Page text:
The Taliban imposed strict restrictions on women’s liberties in Afghanistan, and on Saturday publicly imposed the full burqa, preferably the burqa, a statement strongly criticized by feminist activists.
In a decree issued at a ceremony in Kabul, Hibatullah Akhundzada, the supreme leader of the Taliban and Afghanistan, ordered women to cover their bodies and faces completely, with the burqa, a full blue mesh at eye level, being the best choice.
Women are required to wear a “tchadri (another name for the burqa) because it is traditional and dignified”.
“According to Sharia recommendations, women, both young and old, should cover their face except for their eyes to avoid any provocation when meeting a person who is not a close member of their family. He adds.
And if they have no reason to go out, “they better stay home”.
The decree also lists penalties for adults in families who do not enforce full mask wearing. The first two offenses are punishable by a general warning. On the third day, they were sentenced to three days in jail, and on the fourth day they were brought to court.
In addition, any government employee who does not wear a full mask will be fired immediately.
“Islam has never recommended Chadri,” a women’s rights activist who remained in Afghanistan on condition of anonymity told AFP.
“The Taliban, instead of being progressive, are going backwards. How they behaved in their first diet is the same as they were 20 years ago,” she added.
The United States has condemned the new sanctions, saying “there is growing concern that the rights of Afghan women and girls and the progress made in the region over the past twenty years are being undermined.”
The United Nations also condemned the decision. “This is contrary to the many assurances given by the Taliban representatives to the international community in recent years regarding the protection of human rights of all Afghans,” the United Nations Assistance Mission in Afghanistan said in a statement.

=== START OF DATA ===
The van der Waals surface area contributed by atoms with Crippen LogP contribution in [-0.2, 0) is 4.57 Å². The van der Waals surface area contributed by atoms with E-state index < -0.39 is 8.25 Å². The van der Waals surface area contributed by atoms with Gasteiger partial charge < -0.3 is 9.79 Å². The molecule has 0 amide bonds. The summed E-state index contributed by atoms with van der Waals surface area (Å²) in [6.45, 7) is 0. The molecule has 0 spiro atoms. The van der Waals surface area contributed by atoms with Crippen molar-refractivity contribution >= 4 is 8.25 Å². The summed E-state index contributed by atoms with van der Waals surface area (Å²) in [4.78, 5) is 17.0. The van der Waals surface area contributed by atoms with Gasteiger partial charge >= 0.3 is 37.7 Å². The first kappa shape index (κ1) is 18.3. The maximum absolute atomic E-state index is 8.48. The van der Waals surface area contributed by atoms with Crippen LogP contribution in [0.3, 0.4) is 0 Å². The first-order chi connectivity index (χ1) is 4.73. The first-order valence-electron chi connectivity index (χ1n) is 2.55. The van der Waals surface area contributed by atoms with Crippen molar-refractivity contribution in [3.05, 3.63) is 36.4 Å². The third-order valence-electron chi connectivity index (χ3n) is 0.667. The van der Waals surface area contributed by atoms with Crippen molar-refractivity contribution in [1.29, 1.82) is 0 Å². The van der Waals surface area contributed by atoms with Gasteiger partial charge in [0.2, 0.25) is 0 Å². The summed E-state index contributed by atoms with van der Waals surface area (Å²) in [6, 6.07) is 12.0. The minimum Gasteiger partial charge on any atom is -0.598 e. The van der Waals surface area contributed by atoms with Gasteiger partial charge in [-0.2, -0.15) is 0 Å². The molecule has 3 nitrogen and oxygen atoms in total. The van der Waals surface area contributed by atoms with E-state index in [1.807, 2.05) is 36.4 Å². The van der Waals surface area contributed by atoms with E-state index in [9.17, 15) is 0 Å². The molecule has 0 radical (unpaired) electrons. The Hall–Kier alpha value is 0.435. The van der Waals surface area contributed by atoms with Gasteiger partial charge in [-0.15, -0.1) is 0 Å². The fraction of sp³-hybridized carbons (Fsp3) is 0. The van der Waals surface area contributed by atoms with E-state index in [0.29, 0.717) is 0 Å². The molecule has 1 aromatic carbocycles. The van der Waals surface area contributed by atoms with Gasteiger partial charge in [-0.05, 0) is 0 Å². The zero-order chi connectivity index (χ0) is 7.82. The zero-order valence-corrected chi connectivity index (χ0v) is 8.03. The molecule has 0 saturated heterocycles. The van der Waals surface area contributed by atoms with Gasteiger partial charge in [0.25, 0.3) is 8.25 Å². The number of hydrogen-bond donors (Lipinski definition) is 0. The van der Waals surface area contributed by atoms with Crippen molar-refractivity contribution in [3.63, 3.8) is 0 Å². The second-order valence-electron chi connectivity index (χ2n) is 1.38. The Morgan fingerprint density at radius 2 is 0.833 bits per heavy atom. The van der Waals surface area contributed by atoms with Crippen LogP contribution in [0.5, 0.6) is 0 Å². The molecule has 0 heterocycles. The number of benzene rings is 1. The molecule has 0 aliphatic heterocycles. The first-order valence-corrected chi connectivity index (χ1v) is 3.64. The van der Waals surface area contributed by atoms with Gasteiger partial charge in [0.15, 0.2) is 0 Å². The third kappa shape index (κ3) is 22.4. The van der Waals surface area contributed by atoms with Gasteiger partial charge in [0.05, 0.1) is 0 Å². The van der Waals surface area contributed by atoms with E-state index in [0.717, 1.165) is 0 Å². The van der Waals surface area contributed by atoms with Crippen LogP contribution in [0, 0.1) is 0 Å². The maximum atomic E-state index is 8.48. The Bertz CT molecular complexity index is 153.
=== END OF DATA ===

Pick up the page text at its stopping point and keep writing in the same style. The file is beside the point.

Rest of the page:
Since the Taliban came back to power in August 2021, the terrible Ministry for Virtuous Promotion and Vice Prevention has issued a number of recommendations on how women should dress. However, this is the first legislation to be issued nationally on the subject.
The Taliban have previously demanded that women wear at least a hijab and a headscarf but not their face. But when they came to power between 1996 and 2001, they strongly recommended that the burqa be worn.
During their first rule, they deprived women of almost all rights in accordance with the strictest interpretation of Sharia and Islamic law.
Agents from the Ministry of Virtue Promotion and Vice Prevention whipped those caught without a burqa.
After they returned to power, after 20 years of occupation by the United States and its allies in 2001, the Taliban promised to be more lenient this time around.
But they immediately ignored their promises.
Afghan women are now largely excluded from government jobs and are prohibited from traveling abroad or long distances in the country without being accompanied by male family members.
Complex international recognition
In March, the Taliban closed high schools and colleges to girls, just hours after their long reopening. This unpredictable voltage has slammed the international community for not justifying the education of girls except to say that it should take place in accordance with Sharia law.
The Taliban also imposed segregation of men and women in public parks in Kabul, allocating visitation days to each gender.
The decree issued on Saturday further complicates the Taliban’s search for international recognition, with the international community directly linked to respecting women’s rights.
“This is an unexpected step back. It will not help the Taliban gain international recognition. Such programs will only intensify opposition to them,” Pakistani analyst Intiaz Gul told AFP.
Over the past two decades, Afghan women have gained new freedom, returning to school or applying for jobs in all fields, even though the country is socially traditional.
After the Taliban came to power, women first tried to assert their rights by holding demonstrations in Kabul and other major cities.
But they severely suppressed the movement, arresting many activists and detaining some, sometimes for weeks.
The burqa is a traditional Afghan dress widely worn in remote and traditional parts of the country. Before the Taliban returned to power, many Afghan women wore masks, if only with a loose scarf.